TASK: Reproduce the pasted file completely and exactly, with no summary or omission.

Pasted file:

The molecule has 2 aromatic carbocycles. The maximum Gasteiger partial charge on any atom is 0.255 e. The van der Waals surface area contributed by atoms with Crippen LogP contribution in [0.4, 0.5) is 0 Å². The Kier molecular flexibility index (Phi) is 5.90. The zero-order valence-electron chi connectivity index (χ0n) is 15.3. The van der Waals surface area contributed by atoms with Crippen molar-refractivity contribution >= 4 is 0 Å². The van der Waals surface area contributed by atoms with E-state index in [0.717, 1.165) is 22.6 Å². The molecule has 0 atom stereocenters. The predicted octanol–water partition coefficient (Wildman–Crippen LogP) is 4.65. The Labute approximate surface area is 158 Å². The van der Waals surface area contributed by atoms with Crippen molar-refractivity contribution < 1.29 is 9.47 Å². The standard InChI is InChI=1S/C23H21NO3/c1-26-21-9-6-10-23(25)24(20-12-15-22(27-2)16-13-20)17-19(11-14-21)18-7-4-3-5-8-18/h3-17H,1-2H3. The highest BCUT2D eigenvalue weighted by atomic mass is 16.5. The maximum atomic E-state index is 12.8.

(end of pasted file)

The molecule has 2 aromatic carbocycles. The maximum Gasteiger partial charge on any atom is 0.255 e. The van der Waals surface area contributed by atoms with Crippen LogP contribution in [0.4, 0.5) is 0 Å². The Kier molecular flexibility index (Phi) is 5.90. The zero-order valence-electron chi connectivity index (χ0n) is 15.3. The van der Waals surface area contributed by atoms with Crippen molar-refractivity contribution >= 4 is 0 Å². The van der Waals surface area contributed by atoms with E-state index in [0.717, 1.165) is 22.6 Å². The molecule has 0 atom stereocenters. The predicted octanol–water partition coefficient (Wildman–Crippen LogP) is 4.65. The Labute approximate surface area is 158 Å². The van der Waals surface area contributed by atoms with Crippen molar-refractivity contribution < 1.29 is 9.47 Å². The standard InChI is InChI=1S/C23H21NO3/c1-26-21-9-6-10-23(25)24(20-12-15-22(27-2)16-13-20)17-19(11-14-21)18-7-4-3-5-8-18/h3-17H,1-2H3. The highest BCUT2D eigenvalue weighted by atomic mass is 16.5. The maximum atomic E-state index is 12.8.